There are Asian restaurants, and then there is hibachi — a class of restaurant that provides a dose of sometimes thrilling culinary entertainment. If you’ve been to a hibachi restaurant, you probably remember chefs in tall hats performing what seemed like risky stunts with kitchen tools. You most likely also gorged on dollops of fried rice that glistened with soy sauce.
For most of us, the word ‘hibachi’ is associated with performing chefs and Asian food. However, a dive into the etymology of the word along and into historical records reveals that the word ‘hibachi’ has come a long way from what it originally meant (via Traditional Japanese Furniture). When hibachi chain restaurant Benihana was conceptualized in the US, it laid emphasis on showmanship and an exaggeration of the exoticness of Japan as a country (via Milk Street Radio). So, hibachi, while referring to a whole world of shrimp tempuras, sashimi platter, and Japanese steak on one hand, also offers a commercialized gateway into exploring the Eastern world. But this also raises the moral dilemma of cultural appropriation and historical accuracy, the latter of which is not exactly the point of an evening at Benihana.
To learn more about where hibachi comes from, you can start with the knowledge that hibachi concept, or, as we know it today in the US, teppanyaki, is actually considered a Western style of cooking in Japan. And what ‘hibachi’ has meant has evolved and changed over centuries. Here’s how that came to be.
The original meaning of hibachi was "fire pot"
If you’ve been to a hibachi restaurant, chances are you’ve witnessed a chef cooking your order on a hot metal plate grill. But the original hibachi, as the Japanese know it, looks nothing like what you see in American restaurants like Benihana.
The word hibachi, when split, translates to "hi," which means "fire," and "hachi," which means "pot." So, back in the day, a hibachi meant just that: a bowl within which orange burning charcoal was placed (via Shogun). The original hibachi served primarily as a heating source for the home, and it was also utilized for ‘tetsubin,’ or an iron tea kettle. At times, an iron grill for cooking was placed on the hibachi, and eventually, this practice was taken out of homes and into public dining spaces.
The hibachi itself, according to the book Traditional Japanese Furniture by Kazuko Koizumi, was made from a variety of materials, including "wood, metal, ceramic, clay and rattan," and it was available in a range of shapes and sizes. Every house had one of these pots, according to "Japanese Home Life," an 1893 essay by journalist Eliza Ruhamah Scidmore, whose detailed accounts of Japan were published in National Geographic magazine.
Since its origin during the Heian Period, also known as a golden age for Japan, the hibachi has come a long way. Hibachis now come in modern designs and with innovations that include foldable legs, different height settings, and so on.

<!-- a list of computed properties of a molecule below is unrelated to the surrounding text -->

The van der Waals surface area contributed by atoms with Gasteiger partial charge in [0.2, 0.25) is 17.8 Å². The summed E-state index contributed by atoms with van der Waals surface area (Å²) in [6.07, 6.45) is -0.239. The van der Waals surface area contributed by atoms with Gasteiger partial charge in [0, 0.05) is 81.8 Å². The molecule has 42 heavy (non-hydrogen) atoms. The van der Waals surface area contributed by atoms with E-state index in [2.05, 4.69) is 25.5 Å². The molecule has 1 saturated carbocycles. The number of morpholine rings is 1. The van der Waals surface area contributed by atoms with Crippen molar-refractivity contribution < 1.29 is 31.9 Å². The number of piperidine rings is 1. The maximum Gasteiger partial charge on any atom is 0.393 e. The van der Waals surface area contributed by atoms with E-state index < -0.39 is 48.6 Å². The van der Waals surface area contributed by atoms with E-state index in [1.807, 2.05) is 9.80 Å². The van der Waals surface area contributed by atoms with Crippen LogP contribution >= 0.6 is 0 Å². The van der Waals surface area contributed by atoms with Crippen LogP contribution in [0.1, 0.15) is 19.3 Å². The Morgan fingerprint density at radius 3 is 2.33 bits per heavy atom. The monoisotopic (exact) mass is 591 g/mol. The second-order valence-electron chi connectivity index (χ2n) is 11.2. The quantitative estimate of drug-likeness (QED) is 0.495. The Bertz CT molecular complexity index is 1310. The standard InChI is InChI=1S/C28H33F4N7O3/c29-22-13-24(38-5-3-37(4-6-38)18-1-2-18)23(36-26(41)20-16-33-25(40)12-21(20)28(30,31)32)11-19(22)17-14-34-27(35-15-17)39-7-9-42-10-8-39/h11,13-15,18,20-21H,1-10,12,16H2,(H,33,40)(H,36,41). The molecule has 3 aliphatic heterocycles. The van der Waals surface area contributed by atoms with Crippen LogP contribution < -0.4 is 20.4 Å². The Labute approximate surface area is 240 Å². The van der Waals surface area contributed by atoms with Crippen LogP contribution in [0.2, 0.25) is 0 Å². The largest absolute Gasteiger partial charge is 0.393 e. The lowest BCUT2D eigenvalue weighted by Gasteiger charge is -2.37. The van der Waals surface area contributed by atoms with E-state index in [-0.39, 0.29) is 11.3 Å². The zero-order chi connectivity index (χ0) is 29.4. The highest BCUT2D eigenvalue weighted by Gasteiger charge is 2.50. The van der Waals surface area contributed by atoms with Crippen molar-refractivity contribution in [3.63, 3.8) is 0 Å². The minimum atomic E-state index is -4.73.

Hibachis have had many styles, shapes, and uses
Hibachi, a word that today denotes an open iron grill, was not originally known as something to cook your steak on. Even something as basic as boiling water was not what hibachis were built for. Hibachis were actually just home heaters that served a variety of uses before becoming the cooking devices we know today.
In 19th-century journalist Eliza Ruhamah Scidmore’s travelogue Jinrikisha days in Japan, the author refers to hibachis used by artists to dry painted crapes or presented to guests to warm themselves. A special type of hibachi, called palace hibachi — characterized by ornate designs on its surface — was found in palaces, and "in the homes of samurai and affluent merchants," according to Traditional Japanese Furniture by Kazuko Koizumi.
Since it was part and parcel of every home in Japan, the simple charcoal brazier regularly reinvented itself both in appearance and functionality. For example, there were sizable hibachis that were built into desks complete with drawers, and then there were mini-sized ones that could be used by two people at a time at the most. There were a great many options when it came to make as well. Some were made with Paulownia or Empress trees, whose trunks provided good insulation, while some were built with blue-and-white porcelain, and some others with the vines of a rattan tree.
Hibachis stayed relevant over centuries in Japan, eventually making their appearance in the United States by the late 1940s.
Hibachi grills became popular in post-World War II America
A lot of things happened after World War II. The American soldiers who fought in the Pacific returned home, the unemployment rate dropped, and the spending capacity of Americans shot up. What this also resulted in was a new-found desire for travel. As mentioned in the National Museum of American History website, travel to places such as Pacific Islands, Caribbean and Southeast Asia exposed Americans to new cultures. "Returning home, they re-created these experiences in their new suburban backyards, with patios, tropical drinks, and the grill, where they cooked meals craved by a postwar meat-mad America," the museum reports.
However, there was one hiccup: Suburban yards were not cut out for "giant community-sized grills used for traditional and southern barbecues". They looked for something smaller, something portable. And this demand let the Japanese hibachi make its way to the American market. "Because of its size, the hibachi was much favored by apartment dwellers that didn’t have big outdoor spaces for the larger grills," according to the National Museum of American History.
While hibachis that are traditionally designed for smaller pieces of meat, the Hibachi Company of Taiwan created a double-grill version that was specially manufactured to accommodate Americans’ interest in cooking large pieces of steak.
Hibachi is not the same as teppanyaki